Thursday through Saturday, just a slight chance for mainly afternoon and evening rain showers and thunderstorms is forecast across the entire region as weak disturbances track from west to east near the Red River. Daily rain amounts are forecast to average less than a quarter inch. High temperatures through the period are forecast to be in the mid-90s across the Hill Country, the upper 90s across Central Texas, with mid-90s expected towards the coast.
Sunday, Labor Day into next Tuesday, mostly sunny, dry and hot weather is forecast as the ridge of high pressure becomes reestablished across the west. Daily high temperatures look to be in the mid to upper 90s across the Hill Country and Central Texas regions and in the low to mid-90s towards the coast.
Forecast call for a deep trough of low pressure to develop from the Great Lakes to the Lower Mississippi Valley beginning the middle and latter parts of next week. This unusually deep trough will allow a Canadian cold front to sweep south through Texas next Tuesday night into Wednesday. An area of rain showers and thunderstorms will accompany the cold front with dry weather and noticeably cooler temperatures following next Wednesday through Friday. High temperatures are predicted to fall to the upper 80s, with low temperatures falling to the 60s. 50s will be possible across parts of the Hill Country.
Tropical Weather Outlook
The tropics are quite busy, with several tropical waves in place. We will need to keep a close eye on the first of these tropical waves, currently located over the central Caribbean Sea.
A broad area of low pressure associated with a tropical wave is located over the central Caribbean Sea. This system has changed little in organization since Sunday and satellite-derived winds indicate that there is no closed circulation. However, environmental conditions are expected to gradually become more conducive for development, and a tropical depression is likely to form during the next couple of days. The system is forecast to move to the west at about 15 to 20 mph, reaching the coast of Belize or the southern Yucatan Peninsula this weekend. NHC forecasters are giving this system an 80 percent chance for tropical development over the next 5 days.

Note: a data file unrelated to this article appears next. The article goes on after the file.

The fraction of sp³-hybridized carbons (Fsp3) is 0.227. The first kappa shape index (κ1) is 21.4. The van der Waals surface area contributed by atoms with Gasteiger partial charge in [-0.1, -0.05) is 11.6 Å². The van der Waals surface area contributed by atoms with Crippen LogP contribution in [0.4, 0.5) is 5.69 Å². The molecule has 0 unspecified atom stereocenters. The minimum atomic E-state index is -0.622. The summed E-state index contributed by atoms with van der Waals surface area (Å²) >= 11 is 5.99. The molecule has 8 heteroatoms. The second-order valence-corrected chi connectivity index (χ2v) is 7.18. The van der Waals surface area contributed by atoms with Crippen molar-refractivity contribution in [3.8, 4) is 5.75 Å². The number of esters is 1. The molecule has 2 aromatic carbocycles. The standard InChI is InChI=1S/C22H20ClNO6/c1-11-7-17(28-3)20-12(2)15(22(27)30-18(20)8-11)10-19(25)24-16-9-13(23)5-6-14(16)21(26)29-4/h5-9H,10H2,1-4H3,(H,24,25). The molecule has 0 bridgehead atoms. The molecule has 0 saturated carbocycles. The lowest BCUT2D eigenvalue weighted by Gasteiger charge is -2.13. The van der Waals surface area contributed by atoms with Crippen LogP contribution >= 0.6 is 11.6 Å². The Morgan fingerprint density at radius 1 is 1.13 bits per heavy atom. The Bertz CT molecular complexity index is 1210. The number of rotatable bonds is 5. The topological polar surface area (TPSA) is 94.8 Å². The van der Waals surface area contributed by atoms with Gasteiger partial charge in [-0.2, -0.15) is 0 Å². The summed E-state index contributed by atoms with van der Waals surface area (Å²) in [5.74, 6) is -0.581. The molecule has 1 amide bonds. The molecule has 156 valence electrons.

A tropical wave is expected to emerge off the coast of Africa in the next day or two. Gradual development of this system will be possible through the end of the week while it moves slowly westward over the far eastern tropical Atlantic Ocean. NHC forecasters give this system a 30 percent chance for tropical development over the next 5 days.
Finally, an area of low pressure is located about 135 miles southeast of Wilmington, North Carolina. This system continues to become better organized and a tropical depression is likely to form later today or tonight while the system moves northeastward, near but offshore of the southeastern coast of the United States and then away from land. NHC forecasters give this system a 90 percent chance for tropical development over the next 5 days.
NOAA-RAMMB 08/31/2020 1:10 pm CDT
September Full Moon
The September full Moon will occur early Wednesday morning at 12:22 am CDT. The September moon is often called the Full Corn Moon or the Full Harvest Moon. This full Moon name is attributed to Native Americans because it marked when corn was supposed to be harvested. Most often, the September full Moon is actually the Harvest Moon, which is the full Moon that occurs closest to the fall equinox.